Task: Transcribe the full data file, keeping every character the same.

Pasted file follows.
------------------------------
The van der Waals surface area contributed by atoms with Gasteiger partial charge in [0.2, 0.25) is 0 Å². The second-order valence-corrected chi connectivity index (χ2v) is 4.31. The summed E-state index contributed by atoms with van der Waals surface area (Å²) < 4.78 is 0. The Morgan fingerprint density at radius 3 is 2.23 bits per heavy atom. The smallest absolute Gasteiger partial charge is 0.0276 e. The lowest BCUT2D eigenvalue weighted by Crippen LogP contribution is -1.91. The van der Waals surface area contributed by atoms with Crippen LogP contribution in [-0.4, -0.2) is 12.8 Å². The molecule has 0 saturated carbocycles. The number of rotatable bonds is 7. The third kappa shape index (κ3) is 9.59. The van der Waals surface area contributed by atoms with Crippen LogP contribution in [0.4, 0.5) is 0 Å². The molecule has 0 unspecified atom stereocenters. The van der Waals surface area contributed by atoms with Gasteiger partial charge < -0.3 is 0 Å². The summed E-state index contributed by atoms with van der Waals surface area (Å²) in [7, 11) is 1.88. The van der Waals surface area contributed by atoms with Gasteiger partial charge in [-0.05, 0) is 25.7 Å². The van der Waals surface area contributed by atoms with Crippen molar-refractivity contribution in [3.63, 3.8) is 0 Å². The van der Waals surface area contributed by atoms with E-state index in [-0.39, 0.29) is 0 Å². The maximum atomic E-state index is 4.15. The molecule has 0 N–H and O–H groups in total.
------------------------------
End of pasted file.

The van der Waals surface area contributed by atoms with Gasteiger partial charge in [0.2, 0.25) is 0 Å². The second-order valence-corrected chi connectivity index (χ2v) is 4.31. The summed E-state index contributed by atoms with van der Waals surface area (Å²) < 4.78 is 0. The Morgan fingerprint density at radius 3 is 2.23 bits per heavy atom. The smallest absolute Gasteiger partial charge is 0.0276 e. The lowest BCUT2D eigenvalue weighted by Crippen LogP contribution is -1.91. The van der Waals surface area contributed by atoms with Crippen LogP contribution in [-0.4, -0.2) is 12.8 Å². The molecule has 0 saturated carbocycles. The number of rotatable bonds is 7. The third kappa shape index (κ3) is 9.59. The van der Waals surface area contributed by atoms with Crippen LogP contribution in [0.4, 0.5) is 0 Å². The molecule has 0 unspecified atom stereocenters. The van der Waals surface area contributed by atoms with Gasteiger partial charge < -0.3 is 0 Å². The summed E-state index contributed by atoms with van der Waals surface area (Å²) in [7, 11) is 1.88. The van der Waals surface area contributed by atoms with Gasteiger partial charge in [-0.05, 0) is 25.7 Å². The van der Waals surface area contributed by atoms with Crippen molar-refractivity contribution in [3.63, 3.8) is 0 Å². The van der Waals surface area contributed by atoms with E-state index in [-0.39, 0.29) is 0 Å². The maximum atomic E-state index is 4.15. The molecule has 0 N–H and O–H groups in total.